EMPIRE OF KANEM-BORNU

KNOWAFRICAOFFICIAL PRESENT THE EMPIRE OF KANEM-BORNU (CA. 9TH CENTURY-1900) TO YOU

EMPIRE OF KANEM-BORNU or the Kanem-Bornu Empire was a huge African state that reigned over a region that includes the present-day nations of Niger, Chad, Cameroon, and Nigeria from the 9th century until the end of the 19th century.

The Zaghawa nomadic people, who may have been the first in the central Sudan to obtain and exploit iron technology and horses, formed the empire.

Arab historians first made mention of the empire in the ninth century, and by the tenth century, the king of Kanem controlled the Kawar Oases, an important source of revenue. Most likely as a result of competing nations coming under Zaghawa rule, the governmental system of the Kanem empire developed.

In the eleventh century, Humai ibn Salamna, who established the kingdom of Kanem with a capital at Njimi, drove the Zaghawa clans out.

The longest known rule in history, the Saifwa dynasty was founded and ruled for 771 years.

The Saifwa dynasty dramatically increased the influence of Islam and made it the official religion of the court. Saifwa kings, also known as mais, believed they were descended from a heroic Arabic character.

The empire’s location close to significant North-South trade routes made it easier for trade, particularly in slaves, to flourish.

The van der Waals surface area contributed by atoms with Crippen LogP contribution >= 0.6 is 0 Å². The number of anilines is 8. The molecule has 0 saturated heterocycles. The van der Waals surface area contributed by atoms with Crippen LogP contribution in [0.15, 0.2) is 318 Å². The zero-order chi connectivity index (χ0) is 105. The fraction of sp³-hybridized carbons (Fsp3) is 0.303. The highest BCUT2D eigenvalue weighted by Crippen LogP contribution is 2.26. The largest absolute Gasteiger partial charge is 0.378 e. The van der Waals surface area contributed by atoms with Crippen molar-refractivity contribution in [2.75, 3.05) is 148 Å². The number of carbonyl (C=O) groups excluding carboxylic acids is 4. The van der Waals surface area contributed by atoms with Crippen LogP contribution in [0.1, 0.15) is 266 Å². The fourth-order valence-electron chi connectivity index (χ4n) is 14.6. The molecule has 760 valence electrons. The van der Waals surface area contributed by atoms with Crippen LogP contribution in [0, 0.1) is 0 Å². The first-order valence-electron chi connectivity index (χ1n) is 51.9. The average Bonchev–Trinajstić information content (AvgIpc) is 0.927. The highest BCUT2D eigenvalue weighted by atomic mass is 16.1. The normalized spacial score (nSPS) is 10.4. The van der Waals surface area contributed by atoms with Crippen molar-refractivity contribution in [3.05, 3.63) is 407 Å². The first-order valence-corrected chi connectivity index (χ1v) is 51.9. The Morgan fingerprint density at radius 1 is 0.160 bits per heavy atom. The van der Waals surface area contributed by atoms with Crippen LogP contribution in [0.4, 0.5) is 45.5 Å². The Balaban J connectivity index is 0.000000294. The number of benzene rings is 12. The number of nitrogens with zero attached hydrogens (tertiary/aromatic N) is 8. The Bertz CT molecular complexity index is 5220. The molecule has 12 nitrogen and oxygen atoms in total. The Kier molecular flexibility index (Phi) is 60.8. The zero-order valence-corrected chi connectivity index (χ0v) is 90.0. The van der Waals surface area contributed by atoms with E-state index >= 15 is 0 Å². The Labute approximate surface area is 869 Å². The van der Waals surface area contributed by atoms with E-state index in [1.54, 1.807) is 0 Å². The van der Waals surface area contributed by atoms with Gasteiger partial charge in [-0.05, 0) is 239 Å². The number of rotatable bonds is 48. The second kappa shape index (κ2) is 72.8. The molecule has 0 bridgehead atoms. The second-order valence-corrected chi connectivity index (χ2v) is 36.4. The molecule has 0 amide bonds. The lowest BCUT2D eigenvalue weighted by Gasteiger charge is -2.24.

The empire traded for weapons and horses and employed a large cavalry force as part of its program of imperial expansion. Conflict arose between the dynasty and organizations like the Bulala after a mai desecrated a sacred animist religious relic.

The empire’s doctrine of collateral succession—brother following brother—which resulted in brief reigns and unstable conditions—also served to exacerbate conflicts from outside powers.

The Saifawa were compelled to flee across Lake Chad in the late 14th century and found a new kingdom known as Bornu. This is where the name Kanem-Bornu first appeared.

Bornu expanded territorially and commercially, but increasing threats from other rival states, drought, trade problems, and rebellious Fulani groups eroded state control. Muhammad al-Amin al-Kanemi, a Muslim cleric, eventually defeated the rebellious Fulani and built a new capitol at Kukawa in 1814.

His successors ended the Saifwa dynasty and the Kanem-Bornu Empire when they killed the last mai in 1846. Al-Kanemi’s Shehu dynasty was short-lived, and succeeded by slaver and warlord Rabih Zubayr, who was defeated by the French in 1900